Fight the good fight: Taking responsibility for your own conversion

As we take responsibility for finding strength, for finding God and finding safe places in storms, we will find them. The following list reflects how to get there, and stay there day-to-day.

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  • Every morning, we wake up to intense challenges. Some of us cope with anger or abandonment. Others face exhaustion or exclusion. Still others fight infirmity or indifference. These challenges are unique to each of us. But no matter what our hardships look like, they stretch us to the breaking point and make it a struggle to be our very best selves.

  • I know what that’s like. My family carries a burden of physical and emotional abuse that stretches across generations. As a child, I woke up to the fear that I would be belittled, yelled at, and hit. As an adult, I wake up to the fear that I will perpetuate the abusive patterns that are all I’ve ever known.

  • But I am determined to be a more engaged, inspired spouse than what I have witnessed. I will clench my teeth against every angry impulse and be a gentler, mature parent than what I have experienced. And when I am not, I will apologize. Promptly. Every time.

  • My experiences have turned me into a fighter, even if it means fighting myself.

  • My greatest ally in this fight has been my own personal conversion to the gospel of Christ. I learned when I was a teenager that I matter to God and that he had an important and fulfilling work for me to do, and that I would need to always stay close to him in order to accomplish it. My conversion has shaped my life into one I am astonished that I have the privilege of living.

  • That’s not to say that my convictions have never wavered. There have been times, several times, when I have gotten distracted and grown selfish and given up on myself a little. But I always come back to that pivotal adolescent moment when I discovered that a loving Heavenly Father had a work for me to do. I always have to acknowledge that maybe I’m not really doing my part in it. If I was, wouldn’t I see how God has been doing his part all along?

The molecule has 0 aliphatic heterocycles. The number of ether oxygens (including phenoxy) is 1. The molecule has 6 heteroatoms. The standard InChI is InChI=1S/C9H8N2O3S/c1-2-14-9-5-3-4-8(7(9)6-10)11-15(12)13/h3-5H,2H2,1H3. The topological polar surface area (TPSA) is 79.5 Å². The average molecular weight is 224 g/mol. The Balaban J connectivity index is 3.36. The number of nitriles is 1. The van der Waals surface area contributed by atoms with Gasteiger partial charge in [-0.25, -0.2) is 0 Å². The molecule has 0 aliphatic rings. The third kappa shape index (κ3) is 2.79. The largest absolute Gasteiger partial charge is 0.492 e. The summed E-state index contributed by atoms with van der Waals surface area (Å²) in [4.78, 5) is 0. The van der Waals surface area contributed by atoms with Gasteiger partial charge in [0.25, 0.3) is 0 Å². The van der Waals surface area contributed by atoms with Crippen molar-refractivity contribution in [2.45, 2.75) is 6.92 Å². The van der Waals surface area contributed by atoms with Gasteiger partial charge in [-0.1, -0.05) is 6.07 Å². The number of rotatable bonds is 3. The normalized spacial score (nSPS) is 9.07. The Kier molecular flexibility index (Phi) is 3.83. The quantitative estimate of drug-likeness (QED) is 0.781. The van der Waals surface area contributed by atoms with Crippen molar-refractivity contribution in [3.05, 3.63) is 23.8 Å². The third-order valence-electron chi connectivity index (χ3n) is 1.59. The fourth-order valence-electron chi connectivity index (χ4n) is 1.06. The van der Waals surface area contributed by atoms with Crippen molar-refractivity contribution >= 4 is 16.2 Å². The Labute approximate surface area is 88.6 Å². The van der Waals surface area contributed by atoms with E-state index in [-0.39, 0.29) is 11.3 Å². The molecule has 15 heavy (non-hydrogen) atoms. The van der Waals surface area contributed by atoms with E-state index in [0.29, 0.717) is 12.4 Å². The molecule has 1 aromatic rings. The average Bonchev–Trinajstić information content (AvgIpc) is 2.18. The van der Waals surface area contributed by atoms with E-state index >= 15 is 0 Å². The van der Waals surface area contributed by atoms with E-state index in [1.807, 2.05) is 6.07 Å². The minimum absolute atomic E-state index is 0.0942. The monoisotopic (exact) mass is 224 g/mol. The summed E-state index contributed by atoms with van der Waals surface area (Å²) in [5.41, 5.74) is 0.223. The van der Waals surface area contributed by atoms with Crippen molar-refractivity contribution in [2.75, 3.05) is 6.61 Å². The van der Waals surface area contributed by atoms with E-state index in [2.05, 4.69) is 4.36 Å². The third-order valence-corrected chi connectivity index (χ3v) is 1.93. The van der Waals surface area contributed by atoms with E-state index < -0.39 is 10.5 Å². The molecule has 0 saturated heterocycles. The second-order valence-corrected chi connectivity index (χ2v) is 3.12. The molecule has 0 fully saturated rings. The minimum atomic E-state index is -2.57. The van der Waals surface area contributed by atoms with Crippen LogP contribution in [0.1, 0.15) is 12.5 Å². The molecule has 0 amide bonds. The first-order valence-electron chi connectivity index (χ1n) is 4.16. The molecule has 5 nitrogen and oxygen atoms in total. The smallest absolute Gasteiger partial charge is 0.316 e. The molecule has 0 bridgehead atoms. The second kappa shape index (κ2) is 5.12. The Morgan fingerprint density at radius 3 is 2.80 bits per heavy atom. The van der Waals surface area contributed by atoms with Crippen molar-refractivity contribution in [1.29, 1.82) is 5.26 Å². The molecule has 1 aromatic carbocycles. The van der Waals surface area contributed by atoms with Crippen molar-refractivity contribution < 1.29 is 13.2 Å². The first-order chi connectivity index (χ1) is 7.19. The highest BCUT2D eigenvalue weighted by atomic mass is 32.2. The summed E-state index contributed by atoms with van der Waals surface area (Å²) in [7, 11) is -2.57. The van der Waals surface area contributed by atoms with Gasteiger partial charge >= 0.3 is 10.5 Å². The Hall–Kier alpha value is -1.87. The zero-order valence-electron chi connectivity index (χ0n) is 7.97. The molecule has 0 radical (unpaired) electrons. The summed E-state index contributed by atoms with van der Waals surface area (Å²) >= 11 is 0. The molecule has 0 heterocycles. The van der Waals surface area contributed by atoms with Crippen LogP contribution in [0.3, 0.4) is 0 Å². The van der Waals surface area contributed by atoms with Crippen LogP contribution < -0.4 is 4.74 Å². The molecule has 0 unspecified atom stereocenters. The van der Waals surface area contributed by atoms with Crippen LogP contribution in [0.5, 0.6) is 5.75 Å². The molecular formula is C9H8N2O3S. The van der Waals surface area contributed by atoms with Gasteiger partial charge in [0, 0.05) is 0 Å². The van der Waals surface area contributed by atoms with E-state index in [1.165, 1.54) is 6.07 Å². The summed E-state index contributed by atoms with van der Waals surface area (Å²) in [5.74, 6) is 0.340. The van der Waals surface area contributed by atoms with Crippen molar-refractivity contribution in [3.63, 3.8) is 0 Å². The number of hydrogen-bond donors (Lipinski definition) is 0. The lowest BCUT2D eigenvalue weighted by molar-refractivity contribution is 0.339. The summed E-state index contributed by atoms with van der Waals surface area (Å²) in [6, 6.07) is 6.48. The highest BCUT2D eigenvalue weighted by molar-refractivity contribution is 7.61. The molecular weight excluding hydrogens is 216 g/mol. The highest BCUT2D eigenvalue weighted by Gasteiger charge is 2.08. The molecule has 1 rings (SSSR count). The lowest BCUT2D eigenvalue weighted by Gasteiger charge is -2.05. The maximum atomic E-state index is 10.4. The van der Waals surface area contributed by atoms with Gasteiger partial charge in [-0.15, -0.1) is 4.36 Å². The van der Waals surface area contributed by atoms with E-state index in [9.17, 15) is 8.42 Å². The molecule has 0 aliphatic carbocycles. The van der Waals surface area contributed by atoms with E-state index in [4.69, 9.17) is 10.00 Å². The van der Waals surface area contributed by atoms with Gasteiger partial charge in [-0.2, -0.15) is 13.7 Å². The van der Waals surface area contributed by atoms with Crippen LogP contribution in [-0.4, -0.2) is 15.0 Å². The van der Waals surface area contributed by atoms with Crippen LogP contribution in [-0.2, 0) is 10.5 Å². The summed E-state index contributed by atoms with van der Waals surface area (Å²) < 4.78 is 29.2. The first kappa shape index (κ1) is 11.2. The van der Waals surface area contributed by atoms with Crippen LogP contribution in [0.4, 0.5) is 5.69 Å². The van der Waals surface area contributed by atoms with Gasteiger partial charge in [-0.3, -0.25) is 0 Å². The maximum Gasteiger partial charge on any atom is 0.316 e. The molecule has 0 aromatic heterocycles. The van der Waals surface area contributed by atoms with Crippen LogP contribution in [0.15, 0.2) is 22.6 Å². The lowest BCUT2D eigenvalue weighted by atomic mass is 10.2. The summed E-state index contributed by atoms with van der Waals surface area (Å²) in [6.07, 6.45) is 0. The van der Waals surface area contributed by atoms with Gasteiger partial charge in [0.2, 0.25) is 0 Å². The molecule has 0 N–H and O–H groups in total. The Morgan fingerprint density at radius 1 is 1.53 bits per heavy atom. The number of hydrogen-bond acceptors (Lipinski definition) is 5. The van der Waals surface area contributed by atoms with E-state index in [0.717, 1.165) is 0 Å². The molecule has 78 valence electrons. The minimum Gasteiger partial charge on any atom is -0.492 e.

• I adore the God I worship; knowing full well how many times he has saved me from despair, anger and my own stubborn stupidity. That is why I have always tried to take responsibility for my part of this father-daughter relationship. I have experienced the truth that as we take responsibility for finding strength, for finding God and finding safe places in storms, we will find them. The following list reflects how to get there, and stay there day-to-day.

  • Get in a daily habit of prayer, study and meditation

  • always

  • This is the single most powerful tool for conversion that I can think of. When I bring a question to God, like “How can I not be so angry?” and then read and think about it, I alwayscome away with something that uplifts and empowers me. Doing this every day adds up to a lifetime of inspiration and strength, especially because it becomes easier over time to live the principles you learn.

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  • Make decisions ahead of time so you don’t risk making the wrong one under pressure

  • Poor choices can set us back on our progression, so it’s up to us to prevent them. Consider what your weaknesses are and the situations that make it really easy to give in to them. Decide now what you can do to make those circumstances more favorable to making good choices.

  • Get used to telling yourself “no.”

  • As I mentioned, it’s easy to get distracted from our end goal of true conversion. The better we get at saying no to these distractions, the less we want them to begin with and the better we are at sticking to our convictions. That is one very good reason to avoid addiction because it traps us into saying yes to something we don’t really want.

  • Have patience while you’re waiting to see the results of your efforts

  • When I focus too much on “doing my part,” it’s easy to feel like I haven’t done enough and never will. That’s when I try to remind myself that changing my heart and giving it fully to God just takes time. Don’t undermine your foundation by demanding the outcome right away.

  • Understand that every challenge can strengthen our characters

  • Some hardship doesn’t go away, whether that’s a chronic illness, a wayward child or a deeply ingrained character flaw. However, when we actively choose humility and fearlessness, these challenges become opportunities. God can change us for the better if we endure hardship well.

  • Get help in wise ways

  • Sometimes we need encouragement, role models or just more information. We can conscientiously surround ourselves with good influences that will help us become more firm in our faith.

  • Conversion is certainly a gift from God. Our very nature changes so that we don’t want the things we wanted before; something that would be impossible without him. That said, we have a distinct role in acquiring and maintaining that kind of commitment. We seek God and cultivate self-discipline. Simply put, we pray like everything depends on God, and then work like everything depends on us.

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Sara Hagmann is a stay-at-home wife and writer who loves traveling, cooking, and kissing her husband. A lot.

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